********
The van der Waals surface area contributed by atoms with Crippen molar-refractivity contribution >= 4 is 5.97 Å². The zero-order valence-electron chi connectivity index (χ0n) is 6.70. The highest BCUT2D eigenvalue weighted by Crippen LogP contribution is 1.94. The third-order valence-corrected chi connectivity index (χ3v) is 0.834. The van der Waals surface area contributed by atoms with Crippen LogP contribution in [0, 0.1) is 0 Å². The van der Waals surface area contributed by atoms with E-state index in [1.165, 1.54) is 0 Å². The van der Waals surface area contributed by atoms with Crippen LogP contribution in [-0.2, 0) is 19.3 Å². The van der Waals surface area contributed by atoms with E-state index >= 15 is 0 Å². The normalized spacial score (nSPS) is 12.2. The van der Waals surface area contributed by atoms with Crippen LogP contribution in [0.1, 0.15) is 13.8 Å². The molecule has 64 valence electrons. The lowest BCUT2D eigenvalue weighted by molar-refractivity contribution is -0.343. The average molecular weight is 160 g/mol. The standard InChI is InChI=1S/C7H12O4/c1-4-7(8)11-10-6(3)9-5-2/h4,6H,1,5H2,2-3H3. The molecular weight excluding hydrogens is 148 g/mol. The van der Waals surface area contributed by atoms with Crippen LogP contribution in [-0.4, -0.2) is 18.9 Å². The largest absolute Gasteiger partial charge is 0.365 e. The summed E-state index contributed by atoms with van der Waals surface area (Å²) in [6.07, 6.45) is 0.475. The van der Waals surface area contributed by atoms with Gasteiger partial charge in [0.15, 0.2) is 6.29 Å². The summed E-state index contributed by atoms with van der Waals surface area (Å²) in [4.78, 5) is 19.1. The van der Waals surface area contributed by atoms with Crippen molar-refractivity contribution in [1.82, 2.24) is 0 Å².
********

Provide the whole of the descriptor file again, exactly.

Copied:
The van der Waals surface area contributed by atoms with Crippen molar-refractivity contribution >= 4 is 5.97 Å². The zero-order valence-electron chi connectivity index (χ0n) is 6.70. The highest BCUT2D eigenvalue weighted by Crippen LogP contribution is 1.94. The third-order valence-corrected chi connectivity index (χ3v) is 0.834. The van der Waals surface area contributed by atoms with Crippen LogP contribution in [0, 0.1) is 0 Å². The van der Waals surface area contributed by atoms with E-state index in [1.165, 1.54) is 0 Å². The van der Waals surface area contributed by atoms with Crippen LogP contribution in [-0.2, 0) is 19.3 Å². The van der Waals surface area contributed by atoms with E-state index >= 15 is 0 Å². The normalized spacial score (nSPS) is 12.2. The van der Waals surface area contributed by atoms with Crippen LogP contribution in [0.1, 0.15) is 13.8 Å². The molecule has 64 valence electrons. The lowest BCUT2D eigenvalue weighted by molar-refractivity contribution is -0.343. The average molecular weight is 160 g/mol. The standard InChI is InChI=1S/C7H12O4/c1-4-7(8)11-10-6(3)9-5-2/h4,6H,1,5H2,2-3H3. The molecular weight excluding hydrogens is 148 g/mol. The van der Waals surface area contributed by atoms with Crippen LogP contribution in [-0.4, -0.2) is 18.9 Å². The largest absolute Gasteiger partial charge is 0.365 e. The summed E-state index contributed by atoms with van der Waals surface area (Å²) in [6.07, 6.45) is 0.475. The van der Waals surface area contributed by atoms with Gasteiger partial charge in [0.15, 0.2) is 6.29 Å². The summed E-state index contributed by atoms with van der Waals surface area (Å²) in [4.78, 5) is 19.1. The van der Waals surface area contributed by atoms with Crippen molar-refractivity contribution in [1.82, 2.24) is 0 Å².